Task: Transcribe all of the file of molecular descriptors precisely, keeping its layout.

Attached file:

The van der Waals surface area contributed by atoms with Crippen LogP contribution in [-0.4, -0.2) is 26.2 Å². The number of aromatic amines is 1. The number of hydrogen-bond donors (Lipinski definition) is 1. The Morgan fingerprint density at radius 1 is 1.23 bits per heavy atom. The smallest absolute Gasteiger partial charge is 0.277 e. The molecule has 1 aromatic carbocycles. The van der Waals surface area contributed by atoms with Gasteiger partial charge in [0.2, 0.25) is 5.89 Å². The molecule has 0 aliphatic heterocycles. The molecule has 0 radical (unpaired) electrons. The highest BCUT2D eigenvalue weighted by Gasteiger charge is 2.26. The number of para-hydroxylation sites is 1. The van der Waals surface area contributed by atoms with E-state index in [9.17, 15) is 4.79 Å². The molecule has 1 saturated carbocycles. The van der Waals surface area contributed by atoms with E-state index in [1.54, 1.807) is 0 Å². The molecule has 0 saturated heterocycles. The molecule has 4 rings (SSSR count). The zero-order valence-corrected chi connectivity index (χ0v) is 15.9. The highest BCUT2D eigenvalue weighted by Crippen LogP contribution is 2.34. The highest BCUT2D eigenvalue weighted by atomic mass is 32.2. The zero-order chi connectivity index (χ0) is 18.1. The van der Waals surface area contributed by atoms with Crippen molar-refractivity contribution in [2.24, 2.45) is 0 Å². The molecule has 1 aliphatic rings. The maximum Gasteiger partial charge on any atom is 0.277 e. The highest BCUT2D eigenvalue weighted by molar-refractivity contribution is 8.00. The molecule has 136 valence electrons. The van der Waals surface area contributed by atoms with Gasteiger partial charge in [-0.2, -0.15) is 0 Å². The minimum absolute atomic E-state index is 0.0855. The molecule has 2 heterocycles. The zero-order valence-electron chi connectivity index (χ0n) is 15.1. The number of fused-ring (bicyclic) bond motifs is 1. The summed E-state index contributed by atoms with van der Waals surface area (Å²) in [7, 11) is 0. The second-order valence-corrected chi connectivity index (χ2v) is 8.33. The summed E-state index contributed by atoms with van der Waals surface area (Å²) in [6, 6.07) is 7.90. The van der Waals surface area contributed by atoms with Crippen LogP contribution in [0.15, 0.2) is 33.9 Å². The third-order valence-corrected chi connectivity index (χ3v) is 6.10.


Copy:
The van der Waals surface area contributed by atoms with Crippen LogP contribution in [-0.4, -0.2) is 26.2 Å². The number of aromatic amines is 1. The number of hydrogen-bond donors (Lipinski definition) is 1. The Morgan fingerprint density at radius 1 is 1.23 bits per heavy atom. The smallest absolute Gasteiger partial charge is 0.277 e. The molecule has 1 aromatic carbocycles. The van der Waals surface area contributed by atoms with Gasteiger partial charge in [0.2, 0.25) is 5.89 Å². The molecule has 0 aliphatic heterocycles. The molecule has 0 radical (unpaired) electrons. The highest BCUT2D eigenvalue weighted by Gasteiger charge is 2.26. The number of para-hydroxylation sites is 1. The van der Waals surface area contributed by atoms with E-state index in [9.17, 15) is 4.79 Å². The molecule has 1 saturated carbocycles. The van der Waals surface area contributed by atoms with E-state index in [1.54, 1.807) is 0 Å². The molecule has 0 saturated heterocycles. The molecule has 4 rings (SSSR count). The zero-order valence-corrected chi connectivity index (χ0v) is 15.9. The highest BCUT2D eigenvalue weighted by Crippen LogP contribution is 2.34. The highest BCUT2D eigenvalue weighted by atomic mass is 32.2. The zero-order chi connectivity index (χ0) is 18.1. The van der Waals surface area contributed by atoms with Crippen molar-refractivity contribution in [2.24, 2.45) is 0 Å². The molecule has 1 aliphatic rings. The maximum Gasteiger partial charge on any atom is 0.277 e. The highest BCUT2D eigenvalue weighted by molar-refractivity contribution is 8.00. The molecule has 136 valence electrons. The van der Waals surface area contributed by atoms with Gasteiger partial charge in [-0.2, -0.15) is 0 Å². The minimum absolute atomic E-state index is 0.0855. The molecule has 2 heterocycles. The zero-order valence-electron chi connectivity index (χ0n) is 15.1. The number of fused-ring (bicyclic) bond motifs is 1. The summed E-state index contributed by atoms with van der Waals surface area (Å²) in [7, 11) is 0. The second-order valence-corrected chi connectivity index (χ2v) is 8.33. The summed E-state index contributed by atoms with van der Waals surface area (Å²) in [6, 6.07) is 7.90. The van der Waals surface area contributed by atoms with Crippen LogP contribution in [0.15, 0.2) is 33.9 Å². The third-order valence-corrected chi connectivity index (χ3v) is 6.10.